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NAT over VPN pool

Oks, this is what I want to do but I doubt it's possible.

Just a plain static from the outside interface to the inside interface.
However, this applies to the vpn pool. The initiator of the communication is
going to be a VPN client.

For eg: the physical web server is on the pix inside network and the
server's IP is 10.1.1.80

I want to use a static which would look something like this:
static (inside,outside) 172.16.33.80 10.1.1.80
Hence, if a VPN client tries to access 172.16.33.80, it would be redirected
to 10.1.1.80
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billwharton
Asked:
billwharton
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1 Solution
 
lrmooreCommented:
Hi, Bill!
Can I assume that your VPN client is getting dns resolution for www.zzzz.com as 172.16.33.80, which you have forwarded to inside server 10.1.1.80, and you can't change the DNS combobulation?
Alias command fixes this for internal uses, but I've neer seen it used for VPN clients, but it might work..
http://www.cisco.com/en/US/partner/products/hw/vpndevc/ps2030/products_tech_note09186a0080094aee.shtml

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billwhartonAuthor Commented:
lrmoore

i think I really messed up the question. Here you go again:

VPN client ------ Internet ------- PIX -------- LAN

PIX inside: 10.1.1.1
PIX outside: 150.12.1.1


A VPN software client establishes a vpn connection to 150.12.1.1 and receives an IP address of 11.1.1.15 from the vpn pool defined on the PIX which is 11.1.1.1.

Now, during the VPN session, if the VPN client tries to connect to an IP address of 172.16.33.80, the PIX should translate this destination to destination IP: 10.1.1.80

It's just like static NAT excepting I'm trying to do it within the boundaries of a VPN tunnel.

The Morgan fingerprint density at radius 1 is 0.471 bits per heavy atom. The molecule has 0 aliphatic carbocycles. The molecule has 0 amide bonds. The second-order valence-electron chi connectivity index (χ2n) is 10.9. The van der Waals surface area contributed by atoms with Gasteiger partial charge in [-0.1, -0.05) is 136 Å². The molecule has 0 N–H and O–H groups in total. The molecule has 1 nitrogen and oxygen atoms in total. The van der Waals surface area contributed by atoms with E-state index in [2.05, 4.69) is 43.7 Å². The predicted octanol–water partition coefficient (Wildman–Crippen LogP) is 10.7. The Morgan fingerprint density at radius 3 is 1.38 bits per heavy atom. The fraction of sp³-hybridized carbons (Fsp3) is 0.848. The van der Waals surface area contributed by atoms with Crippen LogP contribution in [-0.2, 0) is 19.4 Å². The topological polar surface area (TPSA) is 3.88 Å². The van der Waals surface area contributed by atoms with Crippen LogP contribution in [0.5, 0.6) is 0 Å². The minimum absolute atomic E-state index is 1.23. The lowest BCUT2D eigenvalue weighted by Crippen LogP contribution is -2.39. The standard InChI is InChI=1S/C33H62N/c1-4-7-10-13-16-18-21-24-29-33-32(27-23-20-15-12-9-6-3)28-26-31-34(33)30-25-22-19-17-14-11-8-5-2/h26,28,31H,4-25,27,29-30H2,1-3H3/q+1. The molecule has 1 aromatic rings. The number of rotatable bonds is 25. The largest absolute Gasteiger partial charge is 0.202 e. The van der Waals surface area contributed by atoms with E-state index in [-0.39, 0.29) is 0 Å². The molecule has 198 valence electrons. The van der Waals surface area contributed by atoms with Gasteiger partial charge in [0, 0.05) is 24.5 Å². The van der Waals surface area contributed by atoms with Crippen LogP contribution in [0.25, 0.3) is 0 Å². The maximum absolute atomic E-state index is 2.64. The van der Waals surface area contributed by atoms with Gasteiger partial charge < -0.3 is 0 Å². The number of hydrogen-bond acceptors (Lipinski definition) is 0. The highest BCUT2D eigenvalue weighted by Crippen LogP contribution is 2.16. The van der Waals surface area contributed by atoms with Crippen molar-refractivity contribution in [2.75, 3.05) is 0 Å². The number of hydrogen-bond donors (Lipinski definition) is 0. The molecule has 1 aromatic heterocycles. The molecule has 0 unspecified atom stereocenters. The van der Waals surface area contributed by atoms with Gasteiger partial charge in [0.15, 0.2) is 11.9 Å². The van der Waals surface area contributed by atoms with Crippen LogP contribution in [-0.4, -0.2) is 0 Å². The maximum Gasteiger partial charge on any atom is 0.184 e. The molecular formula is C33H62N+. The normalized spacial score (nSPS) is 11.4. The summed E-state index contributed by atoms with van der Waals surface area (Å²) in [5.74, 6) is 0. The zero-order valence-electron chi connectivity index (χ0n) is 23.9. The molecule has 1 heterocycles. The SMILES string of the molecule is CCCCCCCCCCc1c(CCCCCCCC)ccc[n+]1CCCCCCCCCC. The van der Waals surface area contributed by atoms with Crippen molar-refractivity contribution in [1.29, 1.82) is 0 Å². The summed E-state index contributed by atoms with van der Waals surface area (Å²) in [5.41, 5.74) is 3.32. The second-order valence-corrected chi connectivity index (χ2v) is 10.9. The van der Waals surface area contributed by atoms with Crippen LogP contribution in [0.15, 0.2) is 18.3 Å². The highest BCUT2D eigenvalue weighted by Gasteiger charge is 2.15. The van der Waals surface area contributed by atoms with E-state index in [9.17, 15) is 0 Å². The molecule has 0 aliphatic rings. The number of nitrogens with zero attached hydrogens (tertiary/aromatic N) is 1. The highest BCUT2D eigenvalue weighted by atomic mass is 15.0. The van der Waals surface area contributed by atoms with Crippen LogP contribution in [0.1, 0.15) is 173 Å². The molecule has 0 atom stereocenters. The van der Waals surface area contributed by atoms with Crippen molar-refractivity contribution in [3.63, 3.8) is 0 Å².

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lrmooreCommented:
I don't think you can do that...maybe I'm missing the point, but why can't the client just go directly to the destination 10.1.1.80, why would he even try to go to 172.16.33.80 ?
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billwhartonAuthor Commented:
it's all part of another garbled problem i am trying to solve.

I'm in my office and they've restricted all websites. I always have my vpn tunnel to home up and running and could run a terminal services session but images load up very slow and of course video ain't possible.

Hence, I thought I could use my server at home as a NAT server. A proxy wouldn't do as every other protocol needs you to set up a proxy for it. This is how I started to implement the plan.

Get rid of the default gateway the office DHCP server provided me and only add a single route to my home IP address to go through the office gateway. Once connected, I have to add a default route and a default route should have it's next hop on the same network. Now, since my vpn pool assigned me an IP address of 11.1.1.15, I tried doing a static nat to translate 11.1.1.80 to 10.1.1.80 (nat server)
But that didn't work.

You're probably saying I'm getting crazy over something small which is true. However, even if I can't do it, it was quite a bit of learning involved in the process which cannot hurt :)
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lrmooreCommented:
I do think you're crazy, but it does afford a good learning experience..
Trying to cheat the system, are we?
You don't control the network at work
You do have a VPN back to home network (PIX)
You want to use home server as a sort of anonymous proxy, "through" the vpn tunnel?
Can't do it anyway.
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billwhartonAuthor Commented:
after your summary, i've started thinking of myself as even crazier. It's like each step of the way, I've tried to achieve something but put a road block in front of it.

lol

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